Authored by the The Rhynie Chert Research Group, University of Aberdeen, with contributions and support by the Palaeobotanical Research Group, University of Münster, Germany, the Centre for Palynology, University of Sheffield, The Natural History Museum, London, and The Royal Museum, National Museums of Scotland: The Biota of Early Terrestrial Ecosystems, The Rhynie Chert. A resource site for students and teachers covering many aspects of the present knowledge of this unique geological deposit (including a glossary and bibliography pages). The website´s second part provides guidance for teachers in this subject area and as such will require a password to enter (obtainable from the authors).

Gar W. Rothwell, Department of Environmental and Plant Biology, Ohio University, Athens: Angiophytes: Using Whole Plant Concepts to Interpret Angiosperm Origins.

C. Schirarend and R. Vogt, Botanic Garden and Botanical Museum, Berlin-Dahlem: Von Nacktpflanzen und Schuppenbäumen - ein Streifzug durch die Entwicklungsgeschichte der Pflanzen. Part of the description of the exhibition "Stammesgeschichte der Pflanzen" (in German).

Bruce H. Tiffney (University of California, Santa Barbara), Access Excellance, BioForum 4, "Theoretical Issues in Plant Biology". BioForum is a series of lectures, presented by California Academy of Sciences, in which scientists share their research results with high school biology teachers. The Influence of Plants on the Evolution of Terrestrial Communities. "The Influence of Plants on the Evolution of Terrestrial Communities" is a tour de force through some 450 million years of plant evolution, giving you a feeling for the life forms based on sequential evidence of the fossil records and a consideration of the climates and major physical events that prevail.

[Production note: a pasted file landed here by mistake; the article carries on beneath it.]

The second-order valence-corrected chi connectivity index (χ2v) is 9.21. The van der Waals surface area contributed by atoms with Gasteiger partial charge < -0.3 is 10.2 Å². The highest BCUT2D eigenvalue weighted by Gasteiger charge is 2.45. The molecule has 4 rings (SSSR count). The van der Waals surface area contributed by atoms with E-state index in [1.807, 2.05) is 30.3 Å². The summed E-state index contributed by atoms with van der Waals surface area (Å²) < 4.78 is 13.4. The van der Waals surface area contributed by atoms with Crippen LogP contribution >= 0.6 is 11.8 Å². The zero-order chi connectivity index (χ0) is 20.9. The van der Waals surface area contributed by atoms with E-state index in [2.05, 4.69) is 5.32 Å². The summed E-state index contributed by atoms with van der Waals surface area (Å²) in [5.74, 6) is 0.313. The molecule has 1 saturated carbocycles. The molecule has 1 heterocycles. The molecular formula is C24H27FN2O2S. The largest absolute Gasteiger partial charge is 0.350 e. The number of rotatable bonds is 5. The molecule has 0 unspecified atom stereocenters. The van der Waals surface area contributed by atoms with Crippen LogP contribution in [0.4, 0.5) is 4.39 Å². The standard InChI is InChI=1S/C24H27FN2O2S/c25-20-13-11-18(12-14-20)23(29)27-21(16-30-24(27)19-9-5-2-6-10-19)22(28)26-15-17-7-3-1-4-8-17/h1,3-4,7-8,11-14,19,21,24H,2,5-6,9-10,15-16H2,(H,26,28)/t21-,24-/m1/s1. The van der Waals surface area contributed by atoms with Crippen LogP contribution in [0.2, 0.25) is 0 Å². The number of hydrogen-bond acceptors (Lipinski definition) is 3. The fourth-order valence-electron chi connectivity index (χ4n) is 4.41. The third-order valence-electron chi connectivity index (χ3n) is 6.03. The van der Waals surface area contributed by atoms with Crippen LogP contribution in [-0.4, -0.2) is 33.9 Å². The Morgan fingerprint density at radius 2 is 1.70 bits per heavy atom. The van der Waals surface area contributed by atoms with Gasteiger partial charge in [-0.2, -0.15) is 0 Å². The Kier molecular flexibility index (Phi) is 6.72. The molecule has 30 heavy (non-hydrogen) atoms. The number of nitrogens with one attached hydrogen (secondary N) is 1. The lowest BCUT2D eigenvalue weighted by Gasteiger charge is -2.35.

Scott L. Wing and Lisa D. Boucher: ECOLOGICAL ASPECTS OF THE CRETACEOUS FLOWERING PLANT RADIATION.- Annu. Rev. Earth Planet. Sci. 1998 26: 379-421. Full Online Access via Annual Reviews, Go to Annual Reviews Search Page (Biomedical Sciences), Search for "Wing" (Field Author, Last Name).








Home / Teaching Documents, Lecture Notes and Tutorials / Teaching Documents about Palaeobotany / Renowned Palaeobotanists


Categories
What is Palaeobotany?
General
Focused on the Evolution of Plants
Early Land Plants
Palaeobotanical Maps
! Paleovegetation Reconstructions@
Places of Palaeobotanical Research@
Palaeobotanists Personal Pages@
Search for Palaeobotanists, Botanists and Palaeontologists@
Databases focused on Palaeobotany and Palaeontology@
Glossaries, Dictionaries and Encyclopedias: Palaeontology@
Glossaries, Dictionaries and Encyclopedias: Botany@
Directories focused on Palaeobotany@
Bibliographies mainly focused on Palaeobotany@


Renowned Palaeobotanists

britanica.com: Brongniart, Adolphe-Théodore.

Susan Sheets-Pyenson, Department of Philosophy, Concordia University, Montreal, Quebec (page provided by GeoClio): John William (Sir William) Dawson: Geologist and Educator. Dawson has been called the grandfather of Paleozoic paleobotany in North America (Geological History of Plants, 1888). Reprinted from GSA Today, September 1998. See also http://www.ednet.ns.ca/educ/museum/fossils/finders/dawson.htm